Theories Of Messianic Prophecy -- By: S. C. Bartlett
BSac 18:72 (Oct 1861) p. 724
Theories Of Messianic Prophecy
The subject of Messianic Prophecy is attended with great difficulties. Certain portions of the Old Testament-are so direct in their reference to Christ and his Kingdom, and so distinctly appropriated by him and his apostles, as to secure a general recognition among all who believe in prophecy and inspiration. But around this circle of clear light — the direct prophecies — there is a broad penumbra of doubt and debate.
In regard to a large part of this debated ground, the question among evangelical expositors has often been more as to the mode than the fact of a Messianic reference. And their concurrent recognition of the fact has often been the more weighty and impressive by reason of their diverse theories concerning the mode. It is interesting also to
BSac 18:72 (Oct 1861) p. 725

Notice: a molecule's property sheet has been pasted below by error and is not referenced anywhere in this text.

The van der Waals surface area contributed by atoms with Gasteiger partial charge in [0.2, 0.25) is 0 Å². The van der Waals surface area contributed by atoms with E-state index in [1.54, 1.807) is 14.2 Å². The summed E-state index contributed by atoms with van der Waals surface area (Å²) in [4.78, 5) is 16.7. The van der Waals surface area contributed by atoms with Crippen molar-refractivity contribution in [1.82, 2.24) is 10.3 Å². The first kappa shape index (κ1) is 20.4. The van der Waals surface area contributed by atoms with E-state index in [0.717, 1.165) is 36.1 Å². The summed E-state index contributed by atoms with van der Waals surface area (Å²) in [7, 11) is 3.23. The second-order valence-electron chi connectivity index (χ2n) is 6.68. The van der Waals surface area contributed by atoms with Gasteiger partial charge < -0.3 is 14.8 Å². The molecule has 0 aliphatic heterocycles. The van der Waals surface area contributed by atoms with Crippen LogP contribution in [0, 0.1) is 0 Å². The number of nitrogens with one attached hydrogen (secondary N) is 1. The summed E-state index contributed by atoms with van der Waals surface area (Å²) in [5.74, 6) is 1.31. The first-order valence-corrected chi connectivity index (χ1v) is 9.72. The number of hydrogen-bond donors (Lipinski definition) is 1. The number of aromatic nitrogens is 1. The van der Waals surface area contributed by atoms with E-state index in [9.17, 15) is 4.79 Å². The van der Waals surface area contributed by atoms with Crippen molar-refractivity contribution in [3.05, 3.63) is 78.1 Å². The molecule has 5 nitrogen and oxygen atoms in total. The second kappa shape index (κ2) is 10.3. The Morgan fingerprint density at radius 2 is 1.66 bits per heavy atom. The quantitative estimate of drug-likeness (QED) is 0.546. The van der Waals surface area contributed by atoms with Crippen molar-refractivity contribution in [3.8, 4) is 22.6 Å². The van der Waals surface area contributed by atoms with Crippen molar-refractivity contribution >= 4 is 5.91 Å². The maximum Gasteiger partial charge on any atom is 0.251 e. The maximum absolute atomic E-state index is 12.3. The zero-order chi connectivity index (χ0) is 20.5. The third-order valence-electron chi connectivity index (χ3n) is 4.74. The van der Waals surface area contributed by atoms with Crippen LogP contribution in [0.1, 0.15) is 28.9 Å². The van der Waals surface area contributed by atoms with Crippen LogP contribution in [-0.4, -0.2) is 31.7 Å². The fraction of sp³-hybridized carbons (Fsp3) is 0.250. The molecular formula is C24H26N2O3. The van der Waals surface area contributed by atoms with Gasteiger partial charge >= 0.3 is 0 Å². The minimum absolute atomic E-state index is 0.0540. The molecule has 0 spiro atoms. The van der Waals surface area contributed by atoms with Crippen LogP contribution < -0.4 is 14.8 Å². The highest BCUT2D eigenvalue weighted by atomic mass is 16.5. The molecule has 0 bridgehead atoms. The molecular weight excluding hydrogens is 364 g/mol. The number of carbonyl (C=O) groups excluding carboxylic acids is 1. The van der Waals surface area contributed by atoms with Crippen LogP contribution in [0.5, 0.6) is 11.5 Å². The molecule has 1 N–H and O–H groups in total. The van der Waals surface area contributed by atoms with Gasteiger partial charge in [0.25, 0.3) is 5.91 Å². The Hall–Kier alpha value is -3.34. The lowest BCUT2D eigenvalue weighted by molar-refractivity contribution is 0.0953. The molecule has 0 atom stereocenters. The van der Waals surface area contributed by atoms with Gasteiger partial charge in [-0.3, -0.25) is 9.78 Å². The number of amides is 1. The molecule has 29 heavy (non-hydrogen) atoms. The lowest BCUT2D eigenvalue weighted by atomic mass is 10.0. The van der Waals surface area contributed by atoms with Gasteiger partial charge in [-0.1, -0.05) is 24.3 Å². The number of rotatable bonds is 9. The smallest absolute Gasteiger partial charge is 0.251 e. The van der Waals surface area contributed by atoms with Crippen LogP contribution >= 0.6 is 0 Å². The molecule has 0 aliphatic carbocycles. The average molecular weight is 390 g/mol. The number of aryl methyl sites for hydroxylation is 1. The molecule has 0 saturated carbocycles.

observe how the weight of evidence in regard to particular passages has sometimes pressed upon candid scholars, till it has forced them to remodel their theories, or even to receive the fact to the detriment of their theories. Rosenmüller was constrained to reverse the judgment of his first edition, and in his Compend to receive not only the second, forty-fifth, seventy-second, and one-hundred and tenth, but even the twenty-first Psalm, as Messianic. Hengstenberg, in the interval between his Christology and his Commentary on the Psalms, found it necessary very materially to modify his views, and to include the thirty-fifth, thirty-eighth, forty-first, and sixty-ninth Psalms in the same class with the sixteenth, twenty-second, and fortieth. He did it by abandoning the exclusive reference of the latter class to Christ, and making them a set of generic utterances concerning “the ideal righteous sufferer,” which apply in their fulness only to the suffering Saviour. We may question the theory; but it resulted in very considerably enlarging his catalogue of the Psalms ultimately relating to Christ. The late Professor Stuart, in discussing the numerous citations of Psalm sixty-ninth by Christ’s apostles,1 though he takes the position that “David is originally and personally meant, and not Christ,” and that these citations are made only as apposite and felicitous quotations, just as “we are accustomed continually to quote and apply maxims and sentiments from the classic writers,” yet changes the whole bearing of his position by the brief remark that “David, as King, was, beyond all reasonable doubt, a type of King Messiah; and what was done in respect to the type may, by the usage of the New Testament writers, be applied to the antitype.”2 The gradual expansion of view in the mind of T...
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